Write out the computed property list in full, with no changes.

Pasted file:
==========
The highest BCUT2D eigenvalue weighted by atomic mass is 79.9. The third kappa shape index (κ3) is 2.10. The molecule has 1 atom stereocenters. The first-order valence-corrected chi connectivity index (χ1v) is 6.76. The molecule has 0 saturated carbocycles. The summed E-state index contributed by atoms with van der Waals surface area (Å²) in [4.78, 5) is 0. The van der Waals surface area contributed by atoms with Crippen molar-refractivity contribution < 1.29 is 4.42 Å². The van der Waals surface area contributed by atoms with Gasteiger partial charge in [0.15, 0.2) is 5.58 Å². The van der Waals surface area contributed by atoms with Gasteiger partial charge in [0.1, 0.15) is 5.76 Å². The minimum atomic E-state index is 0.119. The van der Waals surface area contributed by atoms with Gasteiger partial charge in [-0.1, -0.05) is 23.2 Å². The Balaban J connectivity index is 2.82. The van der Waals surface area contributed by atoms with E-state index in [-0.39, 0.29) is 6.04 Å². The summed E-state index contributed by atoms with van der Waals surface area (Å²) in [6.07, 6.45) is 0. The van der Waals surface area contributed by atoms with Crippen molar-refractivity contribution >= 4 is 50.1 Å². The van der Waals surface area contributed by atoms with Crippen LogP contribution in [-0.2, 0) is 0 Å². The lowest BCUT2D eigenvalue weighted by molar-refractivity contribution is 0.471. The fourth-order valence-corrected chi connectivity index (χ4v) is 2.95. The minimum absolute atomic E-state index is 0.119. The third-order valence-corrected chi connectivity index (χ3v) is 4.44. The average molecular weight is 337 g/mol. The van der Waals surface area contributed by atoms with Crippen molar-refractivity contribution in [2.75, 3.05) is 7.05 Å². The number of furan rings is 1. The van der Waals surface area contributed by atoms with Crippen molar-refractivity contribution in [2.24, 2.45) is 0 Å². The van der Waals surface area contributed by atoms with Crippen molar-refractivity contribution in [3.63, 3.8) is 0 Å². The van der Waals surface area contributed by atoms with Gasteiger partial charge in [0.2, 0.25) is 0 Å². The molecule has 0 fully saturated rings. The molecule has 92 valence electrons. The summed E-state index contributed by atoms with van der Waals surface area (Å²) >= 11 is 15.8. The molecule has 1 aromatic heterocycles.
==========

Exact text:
The highest BCUT2D eigenvalue weighted by atomic mass is 79.9. The third kappa shape index (κ3) is 2.10. The molecule has 1 atom stereocenters. The first-order valence-corrected chi connectivity index (χ1v) is 6.76. The molecule has 0 saturated carbocycles. The summed E-state index contributed by atoms with van der Waals surface area (Å²) in [4.78, 5) is 0. The van der Waals surface area contributed by atoms with Crippen molar-refractivity contribution < 1.29 is 4.42 Å². The van der Waals surface area contributed by atoms with Gasteiger partial charge in [0.15, 0.2) is 5.58 Å². The van der Waals surface area contributed by atoms with Gasteiger partial charge in [0.1, 0.15) is 5.76 Å². The minimum atomic E-state index is 0.119. The van der Waals surface area contributed by atoms with Gasteiger partial charge in [-0.1, -0.05) is 23.2 Å². The Balaban J connectivity index is 2.82. The van der Waals surface area contributed by atoms with E-state index in [-0.39, 0.29) is 6.04 Å². The summed E-state index contributed by atoms with van der Waals surface area (Å²) in [6.07, 6.45) is 0. The van der Waals surface area contributed by atoms with Crippen molar-refractivity contribution >= 4 is 50.1 Å². The van der Waals surface area contributed by atoms with Crippen LogP contribution in [-0.2, 0) is 0 Å². The lowest BCUT2D eigenvalue weighted by molar-refractivity contribution is 0.471. The fourth-order valence-corrected chi connectivity index (χ4v) is 2.95. The minimum absolute atomic E-state index is 0.119. The third-order valence-corrected chi connectivity index (χ3v) is 4.44. The average molecular weight is 337 g/mol. The van der Waals surface area contributed by atoms with Crippen molar-refractivity contribution in [2.75, 3.05) is 7.05 Å². The number of furan rings is 1. The van der Waals surface area contributed by atoms with Crippen molar-refractivity contribution in [2.24, 2.45) is 0 Å². The van der Waals surface area contributed by atoms with Crippen molar-refractivity contribution in [3.63, 3.8) is 0 Å². The van der Waals surface area contributed by atoms with Gasteiger partial charge in [0.2, 0.25) is 0 Å². The molecule has 0 fully saturated rings. The molecule has 92 valence electrons. The summed E-state index contributed by atoms with van der Waals surface area (Å²) >= 11 is 15.8. The molecule has 1 aromatic heterocycles.